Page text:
Here’s how you should step in:

1. If it’s safe for you to say something, say something. In a loud, commanding voice, tell the guy who’s doing it to stop, and make sure he knows it’s not ok and he can’t be an asshole (sorry to curse, but by the time you’re in this situation you’ll be cursing, too). Then help the girl get to someplace safe, and call her parents. (Even if she thinks she’s going to get in trouble, call her parents. If they’re mad at her, I can talk to them and take care of it.)

2. If it’s not safe for you to say something, leave the room quietly and calmly and call me. I do not care if you’re someplace you’re not supposed to be, or not the place you told me you were, or in Canada or someplace that would normally get you in a lot of trouble. You get immunity if you’re calling for help. My phone is always on, and it does not matter what time of day or night it is. If I don’t pick up right away, call your dad, and the same immunity rules apply. Call one of us and give us the address of where you are and we will come help. Then hang up and call 911. Tell them the address and that there’s an assault going on. They might want you to stay on the line with them until the police get there.

3. Even if you don’t like the girl, step in. Even if she’s been mean to you or snobby, or someone told you she did something you think is gross. No matter what she did, no one should hurt her. If you step in, the next day you can go back to hating her. If you don’t step in, well, how are you any different from the loser who’s hurting her? You know who you are. Step in.

4. Do not worry that everyone will hate you if you stop the cool kids from doing something. Stopping someone from hurting another person makes you a hero. This is what you’re here to do. And if there are people who don’t like it, screw them. Your dad and I will do anything it takes to make sure that anyone who doesn’t like your being a hero stays away from you and keeps their mouths shut.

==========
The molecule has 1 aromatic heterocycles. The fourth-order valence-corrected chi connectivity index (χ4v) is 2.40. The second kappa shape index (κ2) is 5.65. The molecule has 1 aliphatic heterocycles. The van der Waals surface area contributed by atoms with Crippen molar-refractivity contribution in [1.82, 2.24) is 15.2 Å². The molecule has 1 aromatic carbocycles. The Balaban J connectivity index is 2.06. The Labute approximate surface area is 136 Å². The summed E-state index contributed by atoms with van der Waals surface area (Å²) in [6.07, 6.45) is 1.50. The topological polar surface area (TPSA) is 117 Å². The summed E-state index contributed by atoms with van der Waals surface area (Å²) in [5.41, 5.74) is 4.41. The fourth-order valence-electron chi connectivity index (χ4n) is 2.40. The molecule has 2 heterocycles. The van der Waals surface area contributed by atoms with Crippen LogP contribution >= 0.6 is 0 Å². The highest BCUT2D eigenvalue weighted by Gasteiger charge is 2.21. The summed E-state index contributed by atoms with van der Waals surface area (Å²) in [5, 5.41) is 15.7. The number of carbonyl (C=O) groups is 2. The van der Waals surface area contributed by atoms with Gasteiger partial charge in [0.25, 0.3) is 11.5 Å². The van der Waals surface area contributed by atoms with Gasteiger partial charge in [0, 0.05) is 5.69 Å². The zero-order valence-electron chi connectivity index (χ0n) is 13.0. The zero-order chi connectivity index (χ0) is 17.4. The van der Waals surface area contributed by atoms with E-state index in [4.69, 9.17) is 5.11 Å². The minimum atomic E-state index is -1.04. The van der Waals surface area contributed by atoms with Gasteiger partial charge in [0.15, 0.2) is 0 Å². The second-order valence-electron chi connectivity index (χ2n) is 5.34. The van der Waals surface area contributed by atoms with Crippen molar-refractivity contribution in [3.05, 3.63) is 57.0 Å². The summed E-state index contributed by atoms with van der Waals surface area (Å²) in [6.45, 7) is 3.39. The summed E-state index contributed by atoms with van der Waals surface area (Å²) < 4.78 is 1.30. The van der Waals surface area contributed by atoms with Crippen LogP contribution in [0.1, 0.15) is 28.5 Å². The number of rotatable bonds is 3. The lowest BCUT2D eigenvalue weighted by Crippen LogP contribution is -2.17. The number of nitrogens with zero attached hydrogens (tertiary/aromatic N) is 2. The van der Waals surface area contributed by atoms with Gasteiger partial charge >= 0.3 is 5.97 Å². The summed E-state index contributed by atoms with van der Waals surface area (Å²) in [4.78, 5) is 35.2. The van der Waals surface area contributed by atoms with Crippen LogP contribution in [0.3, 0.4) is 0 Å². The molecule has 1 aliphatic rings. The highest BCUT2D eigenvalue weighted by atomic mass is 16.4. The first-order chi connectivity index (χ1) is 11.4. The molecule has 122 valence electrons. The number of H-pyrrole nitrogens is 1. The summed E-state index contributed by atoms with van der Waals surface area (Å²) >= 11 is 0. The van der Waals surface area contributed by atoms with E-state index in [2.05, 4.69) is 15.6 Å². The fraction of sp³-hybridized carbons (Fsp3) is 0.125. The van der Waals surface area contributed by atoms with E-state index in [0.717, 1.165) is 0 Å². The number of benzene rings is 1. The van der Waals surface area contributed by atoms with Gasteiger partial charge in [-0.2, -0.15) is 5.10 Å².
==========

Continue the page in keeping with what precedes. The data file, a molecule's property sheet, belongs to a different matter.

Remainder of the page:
We have been practicing for this for a long time, for being the ones who help. Remember when we were in the middle of the knife fight on the subway and we got the other mom and kid out of the way? Remember when we helped my friend move away from her scary husband? Remember all those times we took pictures of those freaky dudes staring at the little kids at the playground? We’ve been practicing to step in and help someone else. You can do it. I have faith in you.

Love,

Mom

My friend Valerie sent me a link to this very fun page of interviews with children, which inspired me to interview my son Gabriel.

We had such a good time that I think I’ll do more of these in the future. If you have any questions you’d like me to ask him, please leave them in the comments.

Gabriel interview and free jazz by antelopeballoo

Transcript of interview:

[Music]

Gabriel:
I want the beat part.

BA:
Hold on we’re going to do the interview now. Are you ready?

Gabriel:
Yeah.

BA:
Okay. What’s you name?

Gabriel:
My name is Gabriel.

BA:
And how old are you?

Gabriel:
Two months.

BA:
Two months old? Are you sure it’s not two years old?

Gabriel:
I’m two YEARS old.

BA:
Are you only two years old?

Gabriel:
Yeah.

BA:
Are you two-and-a-half?

Gabriel:
Yeah, I’m two-and-a-half.

BA:
Okay, tell me what is your favorite animal.

Gabriel:
My favorite animal is a lion.

BA:
And can you make the sound that a lion makes?

Gabriel:
RAAAWWWRRRR!

BA:
Why do you think lions roar so much?

Gabriel:
Cuz there are tigers! [Keyboard is hit for emphasis]

BA:
Are lions scared of tigers?

Gabriel:
Yeah. [Jazz improvasations under next three questions and answers]

BA:
Is that why they roar? Because they’re scared?

Gabriel:
Yeah. Yup.

BA:
What’s your favorite color?

Gabriel:
Gray.

BA:
Gray? Can you name some things that are gray?

Gabriel:
[Plays keyboard]

BA:
What are some gray things?

Gabriel:
I want one of those! [Points to mother’s hand containing cookies. Takes cookie from mother and begins to eat it.]

BA:
What’s your favorite food to eat?

Gabriel:
[Chews cookie] Cookies.

BA:
What’s your favorite kind of cookie?

Gabriel:
Chocolate Chip.

BA:
Why do you think bats only come out at night?

Gabriel:
[Chews cookie some more.]

BA:
Why do you think bats only come out at night?

Gabriel:
Because the moon is out! Because the moon is out! Because the moon is out!

Graggle! Graggle! Graggle!

I want to hold the microphone. [Grabs microphone.]

BA:
Okay, say a few things.

Gabriel:
Oh no. Oh no. Cuz. Cuz. Lions are scared of tigers! Can you read me this book?

BA:
Do you like reading?

Gabriel:
Can you read me this book?

BA:
Sure. Do you like reading?

Gabriel: